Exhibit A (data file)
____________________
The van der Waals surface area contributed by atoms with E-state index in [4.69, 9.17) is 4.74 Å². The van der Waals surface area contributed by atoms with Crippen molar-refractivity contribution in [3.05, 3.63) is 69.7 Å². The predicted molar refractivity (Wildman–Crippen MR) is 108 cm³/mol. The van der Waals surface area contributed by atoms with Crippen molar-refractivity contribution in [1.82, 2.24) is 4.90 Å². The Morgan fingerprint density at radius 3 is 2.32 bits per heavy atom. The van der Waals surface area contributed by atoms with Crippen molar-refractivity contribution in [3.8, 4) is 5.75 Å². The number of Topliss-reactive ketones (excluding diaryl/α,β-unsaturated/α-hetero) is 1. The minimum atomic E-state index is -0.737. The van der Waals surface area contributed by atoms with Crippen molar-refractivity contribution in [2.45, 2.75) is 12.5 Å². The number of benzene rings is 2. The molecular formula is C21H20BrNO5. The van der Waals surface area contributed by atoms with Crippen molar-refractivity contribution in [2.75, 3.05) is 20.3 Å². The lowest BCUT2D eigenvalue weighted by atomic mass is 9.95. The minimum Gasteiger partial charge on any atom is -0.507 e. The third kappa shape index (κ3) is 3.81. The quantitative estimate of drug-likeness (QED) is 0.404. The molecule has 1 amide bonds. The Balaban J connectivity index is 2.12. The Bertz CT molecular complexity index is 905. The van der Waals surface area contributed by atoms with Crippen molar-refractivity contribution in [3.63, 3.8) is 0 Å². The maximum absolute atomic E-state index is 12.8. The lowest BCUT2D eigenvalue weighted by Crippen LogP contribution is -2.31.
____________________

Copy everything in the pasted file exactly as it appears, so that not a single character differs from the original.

The van der Waals surface area contributed by atoms with E-state index in [4.69, 9.17) is 4.74 Å². The van der Waals surface area contributed by atoms with Crippen molar-refractivity contribution in [3.05, 3.63) is 69.7 Å². The predicted molar refractivity (Wildman–Crippen MR) is 108 cm³/mol. The van der Waals surface area contributed by atoms with Crippen molar-refractivity contribution in [1.82, 2.24) is 4.90 Å². The Morgan fingerprint density at radius 3 is 2.32 bits per heavy atom. The van der Waals surface area contributed by atoms with Crippen molar-refractivity contribution in [3.8, 4) is 5.75 Å². The number of Topliss-reactive ketones (excluding diaryl/α,β-unsaturated/α-hetero) is 1. The minimum atomic E-state index is -0.737. The van der Waals surface area contributed by atoms with Crippen molar-refractivity contribution in [2.45, 2.75) is 12.5 Å². The number of benzene rings is 2. The molecular formula is C21H20BrNO5. The van der Waals surface area contributed by atoms with Crippen molar-refractivity contribution in [2.75, 3.05) is 20.3 Å². The lowest BCUT2D eigenvalue weighted by atomic mass is 9.95. The minimum Gasteiger partial charge on any atom is -0.507 e. The third kappa shape index (κ3) is 3.81. The quantitative estimate of drug-likeness (QED) is 0.404. The molecule has 1 amide bonds. The Balaban J connectivity index is 2.12. The Bertz CT molecular complexity index is 905. The van der Waals surface area contributed by atoms with Crippen molar-refractivity contribution in [3.63, 3.8) is 0 Å². The maximum absolute atomic E-state index is 12.8. The lowest BCUT2D eigenvalue weighted by Crippen LogP contribution is -2.31.